ESCRT proteins restrict constitutive NF-kappa B signaling by trafficking cytokine receptors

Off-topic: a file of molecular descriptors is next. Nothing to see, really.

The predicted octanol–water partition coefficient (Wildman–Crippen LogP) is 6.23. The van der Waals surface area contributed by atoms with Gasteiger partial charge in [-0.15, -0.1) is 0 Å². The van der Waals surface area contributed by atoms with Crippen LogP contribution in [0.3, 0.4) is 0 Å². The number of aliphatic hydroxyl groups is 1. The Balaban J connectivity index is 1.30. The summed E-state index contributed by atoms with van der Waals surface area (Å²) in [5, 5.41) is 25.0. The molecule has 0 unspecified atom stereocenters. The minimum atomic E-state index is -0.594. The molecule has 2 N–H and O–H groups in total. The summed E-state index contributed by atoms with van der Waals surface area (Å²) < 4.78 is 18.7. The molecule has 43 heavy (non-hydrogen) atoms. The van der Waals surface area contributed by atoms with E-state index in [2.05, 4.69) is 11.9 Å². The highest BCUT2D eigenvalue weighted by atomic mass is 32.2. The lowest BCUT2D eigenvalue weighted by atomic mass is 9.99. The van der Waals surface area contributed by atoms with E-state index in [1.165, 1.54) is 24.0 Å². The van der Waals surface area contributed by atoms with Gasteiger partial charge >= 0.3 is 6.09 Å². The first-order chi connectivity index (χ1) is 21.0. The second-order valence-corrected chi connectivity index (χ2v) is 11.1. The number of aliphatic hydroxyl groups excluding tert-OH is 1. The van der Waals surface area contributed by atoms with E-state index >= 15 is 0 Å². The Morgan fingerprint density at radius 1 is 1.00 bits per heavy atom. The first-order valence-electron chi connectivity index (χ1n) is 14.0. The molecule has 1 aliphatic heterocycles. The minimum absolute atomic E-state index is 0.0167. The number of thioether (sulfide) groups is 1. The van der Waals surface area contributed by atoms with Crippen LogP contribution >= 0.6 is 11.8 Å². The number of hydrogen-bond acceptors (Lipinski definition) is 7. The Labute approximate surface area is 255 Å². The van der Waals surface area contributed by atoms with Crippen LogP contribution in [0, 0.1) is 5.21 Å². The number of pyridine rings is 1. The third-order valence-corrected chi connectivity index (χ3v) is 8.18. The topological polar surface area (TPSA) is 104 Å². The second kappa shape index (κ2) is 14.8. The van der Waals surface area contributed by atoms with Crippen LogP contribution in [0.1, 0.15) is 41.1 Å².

Because signaling mediated by the transcription factor nuclear factor kappa B (NF-kappa B) is initiated by ligands and receptors that can undergo internalization, we investigated how endocytic trafficking regulated this key physiological pathway. We depleted all of the ESCRT (endosomal sorting complexes required for transport) subunits, which mediate receptor trafficking and degradation, and found that the components Tsg101, Vps28, UBAP1, and CHMP4B were essential to restrict constitutiveNF-kappa B signaling in human embryonic kidney 293 cells. In the absence of exogenous cytokines, depletion of these proteins led to the activation of both canonical and noncanonical NF-kappa B signaling, as well as the induction of NF-kappa B-dependent transcriptional responses in cultured human cells, zebrafish embryos, and fat bodies in flies. These effects depended on cytokine receptors, such as the lymphotoxin beta receptor (LT beta R) and tumor necrosis factor receptor 1 (TNFR1). Upon depletion of ESCRT subunits, both receptors became concentrated on and signaled from endosomes. Endosomal accumulation of LT beta R induced its ligand-independent oligomerization and signaling through the adaptors TNFR-associated factor 2 (TRAF2) and TRAF3. These data suggest that ESCRTs constitutively control the distribution of cytokine receptors in their ligand-free state to restrict their signaling, which may represent a general mechanism to prevent spurious activation of NF-kappa B.